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What does it mean to be a magician? It’s a question that illusionists of all stripes have played with for decades. As the New York Times recently reported, one of the hottest new magicians around works to dismantle illusions, trying to “break magic.” But Derek DelGaudio isn’t the first performer to try to upend the audience’s expectations. That’s been part of the profession since the days of the infamous Harry Houdini.

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Houdini, born March 24, 1874, came to the U.S. from Hungary at four years old. He was born Erik Weisz, with his family’s name being changed in American entry forms to Weiss. His father was an itinerant rabbi who settled in Appleton, Wisconsin, to minister to a small European Jewish community. The family then moved to Milwaukee, only to eventually land in New York in the rabbi’s search for work as a non-English speaking cleric.

Weiss’s Wisconsin roots played a role in his later life. The state was then a center for various circuses, and Houdini later said he was mesmerized by the atmosphere. He was introduced to escape techniques when asked as a young boy to assist a local police officer unshackle a prisoner. And indeed, escapes would become his calling card: To “pull a Houdini,” or to miraculously escape an uncomfortable or dangerous situation, is still part of the American lexicon, even 90 years after his death.

At the age of 12, he ran away to the circus…only to return to his family in New York. He worked as a contortionist and then hooked up with a friend to form the “Brothers Houdini,” named for the famous French magician Jean Eugene Robert-Houdin. Weiss then met another Coney Island performer, Wilhelmina Beatrice Rahner, or Bess for short, and they married when he was 20 and she was 18. They remained partners in romance and in the entertainment business for Houdini’s entire life.

Returning to Wisconsin in 1897, Houdini challenged local law enforcement officers to lock him up, and the act became a hit. He later toured Europe, performing his daring escapes. In 1924 he was able to attract a crowd of 15,000 in Milwaukee, then about half the city’s population. His most infamous act was escaping from a milk can filled with water. Houdini’s tricks were so sophisticated that some believed he was able to transcend the material world. Houdini, on the other hand, saw himself as more than an entertainer, fashioning himself as a kind of public intellectual—although he had had little formal education. Houdini became a wealthy man and he spent much of his money sponsoring magicians’ groups in the U.S. and Britain.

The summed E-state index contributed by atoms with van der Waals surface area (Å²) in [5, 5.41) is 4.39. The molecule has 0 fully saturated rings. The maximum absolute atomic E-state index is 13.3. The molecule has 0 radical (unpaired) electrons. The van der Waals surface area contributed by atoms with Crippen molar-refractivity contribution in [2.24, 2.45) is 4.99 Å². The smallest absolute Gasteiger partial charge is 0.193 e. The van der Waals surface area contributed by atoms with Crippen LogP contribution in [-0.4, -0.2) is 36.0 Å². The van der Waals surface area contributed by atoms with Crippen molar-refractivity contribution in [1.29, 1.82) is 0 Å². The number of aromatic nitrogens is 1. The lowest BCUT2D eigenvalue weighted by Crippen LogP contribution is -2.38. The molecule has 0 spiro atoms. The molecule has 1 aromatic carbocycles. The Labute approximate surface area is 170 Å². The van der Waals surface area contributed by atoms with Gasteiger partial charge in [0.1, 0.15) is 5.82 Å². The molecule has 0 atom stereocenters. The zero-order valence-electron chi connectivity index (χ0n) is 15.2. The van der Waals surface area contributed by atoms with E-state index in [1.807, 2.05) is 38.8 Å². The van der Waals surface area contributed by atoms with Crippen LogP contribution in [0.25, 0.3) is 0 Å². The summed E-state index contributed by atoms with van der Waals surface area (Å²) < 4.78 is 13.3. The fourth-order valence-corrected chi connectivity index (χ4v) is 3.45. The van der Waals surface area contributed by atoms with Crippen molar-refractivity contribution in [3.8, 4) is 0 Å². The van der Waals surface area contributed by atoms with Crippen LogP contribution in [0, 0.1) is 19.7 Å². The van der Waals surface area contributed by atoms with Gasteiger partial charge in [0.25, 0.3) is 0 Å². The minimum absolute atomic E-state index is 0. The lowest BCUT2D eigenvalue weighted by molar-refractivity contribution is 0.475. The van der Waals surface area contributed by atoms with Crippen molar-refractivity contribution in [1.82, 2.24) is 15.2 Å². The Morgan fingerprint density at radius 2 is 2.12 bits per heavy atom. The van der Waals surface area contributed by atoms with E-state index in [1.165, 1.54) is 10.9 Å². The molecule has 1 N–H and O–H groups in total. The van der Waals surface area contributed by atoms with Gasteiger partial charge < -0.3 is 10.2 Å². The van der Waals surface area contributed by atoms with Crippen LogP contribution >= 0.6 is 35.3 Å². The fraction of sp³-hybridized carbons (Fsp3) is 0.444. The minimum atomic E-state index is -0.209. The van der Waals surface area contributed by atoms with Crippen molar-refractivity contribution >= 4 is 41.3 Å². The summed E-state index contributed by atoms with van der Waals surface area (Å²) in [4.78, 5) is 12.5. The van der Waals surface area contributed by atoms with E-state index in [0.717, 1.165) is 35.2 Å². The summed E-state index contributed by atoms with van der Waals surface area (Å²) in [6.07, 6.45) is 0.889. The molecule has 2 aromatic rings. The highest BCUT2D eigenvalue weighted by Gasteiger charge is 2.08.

Houdini poster 2
Houdini is restrained by German police in a 1908 circus poster
(via Wikimedia Commons)

Houdini crusaded against spiritualism, the belief that the living can communicate with the dead. At the time spiritualism was at its height, engendering the support of many prominent people, including Sir Arthur Conan Doyle, who Houdini considered a friend.

World War I and the subsequent Spanish influenza epidemic contributed to a collective grief that made spiritualism appealing. But Houdini, coping with the death of his beloved mother, was turned off by spiritualism charlatans. Some criticized Houdini for attacking spiritualism, as he and his wife had engaged in charlatan shows, selling tickets to communicate with the dead. But to Houdini, that past experience only cemented his own credibility. He would write frequently on the topic, even hiring spies to unmask spiritualists. One woman he hired was provided messages by a crooked spiritualist from her dead husband and children. But she had never been married and was childless.Spiritualists and their supporters were bitterly opposed to Houdini’s campaign. Some said he would die young and tragically for his attacks on their trade.

On October 31, 1926, after suffering a blow to the midsection administered by a Canadian taking him up on his claim that he could withstand any body blow, Houdini died of peritonitis, with the cause attributed to a ruptured appendix brought on by the punch he suffered. Houdini was 52.


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Wisconsin Magazine of History, Vol. 85, No. 3 (Spring, 2002), pp. 2-17
Wisconsin Historical Society